Interest rates are at multi-year highs, economic activity is at long-term lows, and inflation is above 7%.
Additionally, the prime lending rate is at 11.5%, the highest level in almost ten years, while the Rand is at its weakest level versus major currencies - R19.75 to the US Dollar at the time of writing.
Add to this structural issues such as load shedding and a crumbling infrastructure and South African consumers and investors are feeling the squeeze from all sides and are left wondering what to do.
As custodians of our client’s finances, we are tasked with answering these questions. However, each client’s challenges are unique, and therefore each should meet with their financial advisor to obtain advice tailored to their specific requirements.
What are some of the scenarios we should consider?
With interest rates at a multi-year high, placing short-term funds is relatively easy, with money market funds currently delivering 8% or more. It is, however, important for taxpayers with a marginal tax rate above 18% to note that this return is below inflation on an after-tax basis. This may be acceptable for short-term funds waiting to be used for other purposes.
The conundrum for clients with a long-term investment horizon is this: short-term rates are attractive, while the JSE Alsi has delivered reasonable returns over the past 12 months, primarily because of the weakening Rand on the multinationals. SA-focused companies offer good value at current levels, and bond yields also look attractive. With a long-term view, you should place funds into the bond and equity markets at these levels.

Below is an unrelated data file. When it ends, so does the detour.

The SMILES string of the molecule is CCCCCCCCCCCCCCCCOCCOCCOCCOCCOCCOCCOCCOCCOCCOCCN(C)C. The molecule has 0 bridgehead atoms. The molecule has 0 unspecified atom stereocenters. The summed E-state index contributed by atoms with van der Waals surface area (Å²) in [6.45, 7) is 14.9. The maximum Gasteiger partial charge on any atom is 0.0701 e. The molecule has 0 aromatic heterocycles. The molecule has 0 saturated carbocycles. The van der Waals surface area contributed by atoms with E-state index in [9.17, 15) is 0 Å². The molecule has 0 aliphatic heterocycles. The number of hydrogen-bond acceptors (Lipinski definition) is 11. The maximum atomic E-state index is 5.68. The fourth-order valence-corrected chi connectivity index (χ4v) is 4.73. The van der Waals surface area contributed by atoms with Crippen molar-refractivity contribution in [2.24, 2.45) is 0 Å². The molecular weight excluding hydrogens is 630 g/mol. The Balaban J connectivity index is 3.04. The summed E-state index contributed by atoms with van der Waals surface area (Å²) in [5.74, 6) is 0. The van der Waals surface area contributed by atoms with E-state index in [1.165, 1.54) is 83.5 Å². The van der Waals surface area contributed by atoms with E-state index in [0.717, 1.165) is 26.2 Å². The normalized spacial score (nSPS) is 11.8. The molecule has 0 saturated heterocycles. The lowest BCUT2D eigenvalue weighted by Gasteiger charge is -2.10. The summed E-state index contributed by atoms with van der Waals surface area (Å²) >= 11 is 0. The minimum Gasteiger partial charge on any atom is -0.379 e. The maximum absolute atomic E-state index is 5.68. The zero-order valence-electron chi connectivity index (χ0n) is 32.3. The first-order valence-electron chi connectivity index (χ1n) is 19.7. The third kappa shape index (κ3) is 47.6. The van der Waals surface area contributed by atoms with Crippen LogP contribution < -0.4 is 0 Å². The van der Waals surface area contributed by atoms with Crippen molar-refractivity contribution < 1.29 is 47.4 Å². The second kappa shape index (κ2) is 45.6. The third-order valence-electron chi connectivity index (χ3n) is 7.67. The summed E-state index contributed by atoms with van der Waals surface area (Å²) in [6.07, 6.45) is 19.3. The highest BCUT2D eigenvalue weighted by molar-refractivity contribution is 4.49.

However, the menacing dark clouds of the war in Ukraine, stubborn global inflation, and high interest rates continue to pose a risk to the local market, and if any of these surprise negatively, the results could be dire for the South African market.
There is also an ominous feeling that things could get a lot worse in South Africa, with the risk of more severe load shedding and the negative impact this will have on employment and inflation. These factors have seen the Rand at record lows against the major currencies, making it difficult for clients that wish to protect themselves against local risks to move funds offshore.
With what seems to be risks everywhere, what should we do now?
It is important to remember that you very seldom need to make significant, one-time decisions. In my experience, these usually lead to regret as invariably, after you have acted on these decisions, additional information comes to light that would have changed your decision, or some unforeseen event occurs and scuppers your plans. I recommend using the “iterative decision-making process”, where you decide on the overarching plan, proceed with a small action in this direction, re-assess the results, and then repeat. This enables you to start moving in the desired direction without feeling overwhelmed or taking the risk of dire consequences should the timing be wrong.
While there may be no perfect time to deploy capital into an investment, there is a strategy that can limit potential capital losses.
Instead of making a single, large investment, deploy the funds over several months. This strategy allows you to achieve an average of the market over the period. The potential negative, however, would be if the market does well while you are not fully invested. However, being partially invested would be better than not being invested at all. Similarly, follow the same process when moving money offshore; don’t try time foreign exchange rates.
This article features in the 2023 Issue 3 edition of the Proficio, NFB's bi-monthly financial update newsletter. Download the complete newsletter here.